Each film has two commentary tracks. On Quiet City, Katz, Producers Ben Stambler and Brendan McFadden, and Cinematographer Andrew Reed provide one and actors Erin Fisher and Cris Lankenau provide the other. Katz, McFadden, and Producer Marc Ripper do a track for Dance Party, USA, and Katz and McFadden sit with actors Anna Kavan, Cole Pennsinger, and Ryan White for a second track. Unfortunately, none of these commentaries is particularly great. I usually enjoy commentaries on low-budget, indie films, particularly stories of the hoops the filmmakers jumped through to make their projects a reality. Katz and company don't seem to have a lot of those stories. Most of the people involved with these films are long-time friends, so we hear quite a bit about that, and some general information on locations and such, but nothing that really makes these tracks stand out.
Disc One also gives us a "prank" film, "Joe Swanberg's Quiet City," in which Swanberg, who also appears in Quiet City, "punks" Katz by making his own version of the film (which he claimed he sent to Sundance). There is a feature on Keegan DeWitt, who wrote excellent scores for both films, a Q&A from the New York premiere, and a trailer. Besides the commentaries, Disc Two contains "The Lunch Hour," an early short by Katz (starring DeWitt) and some alternative and extended scenes. A booklet contains an essay on Quiet City by Ray Carney—John Cassavetes historian and champion of mumblecore—and one on Dance Party, USA by film writer Ray Pride.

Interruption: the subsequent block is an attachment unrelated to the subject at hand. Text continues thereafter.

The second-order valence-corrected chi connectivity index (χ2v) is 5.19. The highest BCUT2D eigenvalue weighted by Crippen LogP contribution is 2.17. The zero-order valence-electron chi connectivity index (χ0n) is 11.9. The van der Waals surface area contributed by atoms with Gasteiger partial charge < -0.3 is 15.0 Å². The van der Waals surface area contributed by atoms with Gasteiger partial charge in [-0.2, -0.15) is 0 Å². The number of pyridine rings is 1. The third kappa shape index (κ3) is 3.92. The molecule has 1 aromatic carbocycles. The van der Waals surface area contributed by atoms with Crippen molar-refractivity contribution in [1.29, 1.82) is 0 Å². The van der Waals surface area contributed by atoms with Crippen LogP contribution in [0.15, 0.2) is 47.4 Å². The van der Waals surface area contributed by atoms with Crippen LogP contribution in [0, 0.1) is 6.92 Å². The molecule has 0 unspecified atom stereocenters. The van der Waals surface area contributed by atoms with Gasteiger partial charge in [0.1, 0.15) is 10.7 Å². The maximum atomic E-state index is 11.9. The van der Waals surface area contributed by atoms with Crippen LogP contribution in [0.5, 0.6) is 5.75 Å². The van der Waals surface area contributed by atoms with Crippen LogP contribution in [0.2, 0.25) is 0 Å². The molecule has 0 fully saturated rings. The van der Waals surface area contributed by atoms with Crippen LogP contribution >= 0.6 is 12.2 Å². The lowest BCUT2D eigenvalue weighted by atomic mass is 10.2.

If you're looking for something a little quiet and a little soft, I'd advise you to check out these films, particularly the more heartfelt Dance Party, USA. Digital video and the Internet are changing the landscape of independent filmmaking, and if films like these represent the future, then I'm there.
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Scales of Justice, Dance Party, Usa
Perp Profile, Dance Party, Usa
Studio: Benten Films
Distinguishing Marks, Dance Party, Usa
• Commentary with Aaron Katz and Producers Brendan McFadden and Marc Ripper
Scales of Justice, Quiet City
Perp Profile, Quiet City
Studio: Benten Films
Distinguishing Marks, Quiet City
• Commentary with Aaron Katz, Producers Ben Stambler and Brendan McFadden, and Cinematographer Andrew Reed
• IMDb: Quiet City